Amid reflections of the technical prowess, foresight, and innovative spirit of Valve, Michael Abrash revealed an utterly wonderful nugget of information regarding his employer in his widely circulated blog post. Remarking on the unique hierarchical structure of the company, Abrash writes:

Anyone can just up and work on whatever they think is worth doing; Steam Workshop is a recent instance of someone doing exactly that. Any employee can know almost anything about how the company works and what it’s doing; the company is transparent to its employees. Unlike many organizations, Valve doesn’t build organizational barriers to its employees by default; it just trusts them and gets out of their way so they can create value.

Without delving into an excessive amount of detail, this excerpt — particularly the concluding sentence — is deeply resonant with my sentiments regarding the working world.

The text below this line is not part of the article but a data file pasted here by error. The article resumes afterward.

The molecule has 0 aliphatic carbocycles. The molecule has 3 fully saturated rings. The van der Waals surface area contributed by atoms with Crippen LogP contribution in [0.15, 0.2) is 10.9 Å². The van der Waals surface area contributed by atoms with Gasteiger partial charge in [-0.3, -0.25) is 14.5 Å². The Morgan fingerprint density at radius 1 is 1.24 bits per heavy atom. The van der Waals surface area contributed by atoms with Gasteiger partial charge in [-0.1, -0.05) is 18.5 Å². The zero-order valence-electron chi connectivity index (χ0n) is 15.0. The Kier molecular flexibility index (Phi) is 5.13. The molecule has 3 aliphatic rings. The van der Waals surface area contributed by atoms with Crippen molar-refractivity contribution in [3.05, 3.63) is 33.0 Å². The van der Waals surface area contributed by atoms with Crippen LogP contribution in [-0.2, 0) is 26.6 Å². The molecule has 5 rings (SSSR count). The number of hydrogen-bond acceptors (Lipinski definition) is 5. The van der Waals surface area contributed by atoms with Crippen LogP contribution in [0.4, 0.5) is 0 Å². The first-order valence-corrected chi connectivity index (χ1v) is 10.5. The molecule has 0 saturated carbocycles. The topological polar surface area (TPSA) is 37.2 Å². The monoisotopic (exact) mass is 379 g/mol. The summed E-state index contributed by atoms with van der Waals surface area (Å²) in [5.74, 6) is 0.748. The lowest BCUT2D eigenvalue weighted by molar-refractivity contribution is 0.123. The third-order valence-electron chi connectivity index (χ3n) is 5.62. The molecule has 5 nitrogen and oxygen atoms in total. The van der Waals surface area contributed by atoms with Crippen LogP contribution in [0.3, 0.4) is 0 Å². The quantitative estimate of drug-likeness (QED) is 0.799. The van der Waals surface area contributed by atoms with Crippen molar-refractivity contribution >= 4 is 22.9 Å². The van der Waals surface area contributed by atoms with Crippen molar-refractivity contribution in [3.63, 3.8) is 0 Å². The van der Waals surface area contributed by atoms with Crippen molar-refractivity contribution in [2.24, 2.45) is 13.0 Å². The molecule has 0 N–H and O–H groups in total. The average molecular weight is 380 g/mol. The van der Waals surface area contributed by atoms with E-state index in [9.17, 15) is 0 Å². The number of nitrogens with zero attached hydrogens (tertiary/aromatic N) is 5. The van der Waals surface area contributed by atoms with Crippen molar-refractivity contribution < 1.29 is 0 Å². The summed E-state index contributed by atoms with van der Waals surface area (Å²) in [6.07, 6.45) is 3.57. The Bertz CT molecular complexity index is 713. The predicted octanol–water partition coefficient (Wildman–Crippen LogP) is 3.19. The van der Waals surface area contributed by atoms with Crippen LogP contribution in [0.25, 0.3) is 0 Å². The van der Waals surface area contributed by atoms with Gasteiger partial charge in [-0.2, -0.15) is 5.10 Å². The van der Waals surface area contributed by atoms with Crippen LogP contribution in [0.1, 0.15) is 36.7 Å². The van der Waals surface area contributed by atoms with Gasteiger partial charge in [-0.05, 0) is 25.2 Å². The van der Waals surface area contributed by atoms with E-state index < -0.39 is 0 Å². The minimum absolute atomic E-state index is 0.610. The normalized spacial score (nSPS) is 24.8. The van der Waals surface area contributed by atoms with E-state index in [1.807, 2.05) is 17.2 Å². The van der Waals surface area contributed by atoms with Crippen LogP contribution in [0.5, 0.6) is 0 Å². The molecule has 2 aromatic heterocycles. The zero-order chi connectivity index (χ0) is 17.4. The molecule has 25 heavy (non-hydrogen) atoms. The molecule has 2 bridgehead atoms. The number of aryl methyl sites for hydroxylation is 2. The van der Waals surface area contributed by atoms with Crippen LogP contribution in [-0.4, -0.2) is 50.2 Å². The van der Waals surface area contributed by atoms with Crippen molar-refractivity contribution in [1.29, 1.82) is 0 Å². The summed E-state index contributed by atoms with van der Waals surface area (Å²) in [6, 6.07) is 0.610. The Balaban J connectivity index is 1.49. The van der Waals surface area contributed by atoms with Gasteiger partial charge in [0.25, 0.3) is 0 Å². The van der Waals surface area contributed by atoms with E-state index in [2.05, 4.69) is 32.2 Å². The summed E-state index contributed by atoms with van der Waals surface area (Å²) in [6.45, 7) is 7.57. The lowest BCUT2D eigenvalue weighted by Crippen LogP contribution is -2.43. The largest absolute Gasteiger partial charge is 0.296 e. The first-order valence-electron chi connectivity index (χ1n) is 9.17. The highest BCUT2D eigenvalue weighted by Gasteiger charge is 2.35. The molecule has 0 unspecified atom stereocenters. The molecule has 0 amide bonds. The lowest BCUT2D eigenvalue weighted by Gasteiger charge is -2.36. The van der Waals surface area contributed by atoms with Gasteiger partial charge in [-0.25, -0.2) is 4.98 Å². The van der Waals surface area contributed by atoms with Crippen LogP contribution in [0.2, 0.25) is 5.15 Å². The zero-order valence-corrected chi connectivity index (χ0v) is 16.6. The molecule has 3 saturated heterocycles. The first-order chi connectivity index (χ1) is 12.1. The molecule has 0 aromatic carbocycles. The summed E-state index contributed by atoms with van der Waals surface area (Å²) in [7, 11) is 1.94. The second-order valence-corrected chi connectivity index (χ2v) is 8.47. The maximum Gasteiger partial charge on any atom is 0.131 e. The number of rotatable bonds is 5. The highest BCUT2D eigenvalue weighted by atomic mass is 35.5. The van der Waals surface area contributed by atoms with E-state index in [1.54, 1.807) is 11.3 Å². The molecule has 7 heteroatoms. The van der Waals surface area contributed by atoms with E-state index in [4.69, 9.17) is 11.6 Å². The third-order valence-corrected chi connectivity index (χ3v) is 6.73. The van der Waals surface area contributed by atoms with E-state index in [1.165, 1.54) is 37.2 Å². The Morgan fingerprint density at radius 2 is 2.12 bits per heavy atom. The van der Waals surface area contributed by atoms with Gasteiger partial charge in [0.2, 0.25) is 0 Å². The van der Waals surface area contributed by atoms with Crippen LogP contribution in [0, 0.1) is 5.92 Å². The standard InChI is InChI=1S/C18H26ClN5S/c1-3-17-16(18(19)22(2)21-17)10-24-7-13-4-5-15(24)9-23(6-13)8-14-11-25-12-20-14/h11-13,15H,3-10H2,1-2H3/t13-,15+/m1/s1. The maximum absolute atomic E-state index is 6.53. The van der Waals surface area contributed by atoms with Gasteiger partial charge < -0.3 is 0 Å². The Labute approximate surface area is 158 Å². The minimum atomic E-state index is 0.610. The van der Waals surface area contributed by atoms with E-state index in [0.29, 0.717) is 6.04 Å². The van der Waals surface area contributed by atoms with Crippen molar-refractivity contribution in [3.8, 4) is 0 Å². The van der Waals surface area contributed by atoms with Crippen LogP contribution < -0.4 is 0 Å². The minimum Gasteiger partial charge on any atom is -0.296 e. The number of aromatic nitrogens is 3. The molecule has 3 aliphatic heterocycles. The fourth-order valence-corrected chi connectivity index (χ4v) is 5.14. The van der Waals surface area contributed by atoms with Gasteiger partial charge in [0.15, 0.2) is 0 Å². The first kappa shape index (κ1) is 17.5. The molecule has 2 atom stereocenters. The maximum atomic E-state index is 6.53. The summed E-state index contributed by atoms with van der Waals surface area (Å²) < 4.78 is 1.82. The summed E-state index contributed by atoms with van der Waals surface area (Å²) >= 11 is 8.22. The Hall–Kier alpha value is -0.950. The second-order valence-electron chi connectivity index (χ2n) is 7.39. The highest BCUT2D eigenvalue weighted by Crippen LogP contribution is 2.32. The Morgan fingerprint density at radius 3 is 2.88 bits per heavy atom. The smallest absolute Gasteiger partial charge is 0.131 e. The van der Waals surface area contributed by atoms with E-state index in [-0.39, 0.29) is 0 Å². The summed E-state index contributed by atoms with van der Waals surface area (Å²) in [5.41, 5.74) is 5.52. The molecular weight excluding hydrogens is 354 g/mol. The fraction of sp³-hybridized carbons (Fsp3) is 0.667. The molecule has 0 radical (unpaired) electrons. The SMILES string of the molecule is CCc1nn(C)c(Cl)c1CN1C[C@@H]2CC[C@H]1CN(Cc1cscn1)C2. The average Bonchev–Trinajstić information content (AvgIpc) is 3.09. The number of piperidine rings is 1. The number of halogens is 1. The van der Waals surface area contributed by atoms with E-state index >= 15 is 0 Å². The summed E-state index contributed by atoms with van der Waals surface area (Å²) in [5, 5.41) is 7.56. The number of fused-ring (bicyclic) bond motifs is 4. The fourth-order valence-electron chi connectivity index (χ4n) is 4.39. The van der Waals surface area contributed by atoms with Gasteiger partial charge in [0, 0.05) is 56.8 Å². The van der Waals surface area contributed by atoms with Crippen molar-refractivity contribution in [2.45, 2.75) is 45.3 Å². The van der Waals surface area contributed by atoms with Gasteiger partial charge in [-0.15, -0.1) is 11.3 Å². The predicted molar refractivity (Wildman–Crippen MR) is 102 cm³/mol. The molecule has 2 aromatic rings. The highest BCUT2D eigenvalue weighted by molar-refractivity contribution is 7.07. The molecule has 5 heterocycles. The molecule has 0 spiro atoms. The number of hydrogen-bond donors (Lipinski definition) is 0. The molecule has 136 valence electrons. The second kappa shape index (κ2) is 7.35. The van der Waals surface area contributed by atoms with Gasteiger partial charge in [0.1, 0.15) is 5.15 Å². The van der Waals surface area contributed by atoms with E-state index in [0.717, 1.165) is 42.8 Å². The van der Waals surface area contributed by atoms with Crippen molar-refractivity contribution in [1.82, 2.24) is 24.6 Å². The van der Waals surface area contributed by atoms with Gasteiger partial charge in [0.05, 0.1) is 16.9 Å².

Contrary to the petty, controlling interests of insignificant middle managers, individuals may thrive without constant and unpalatable attempts at guidance. Regardless of any misconceptions of managerial pedigree, the vast majority of educated individuals are cognizant of the basic building blocks of productivity.

With tatters of insignificant authority in hand, managerial staff frequently embrace delusions of grandeur, thus sabotaging the work occurring beneath them. Narcissistic efforts to control, impress, and progress act solely as stifling agents of innovation and careful work.

I do not mean to suggest that leadership is unnecessary, rather, I simply seek to highlight the problems engendered by organizational barriers and the egos therein. Such barriers, in many instances, are indicative of, and directly correlated with, the narcissistic personalities upon which they are built. People progress, gain status, and wish to selfishly emphasize their separate significance from their perceived competitors.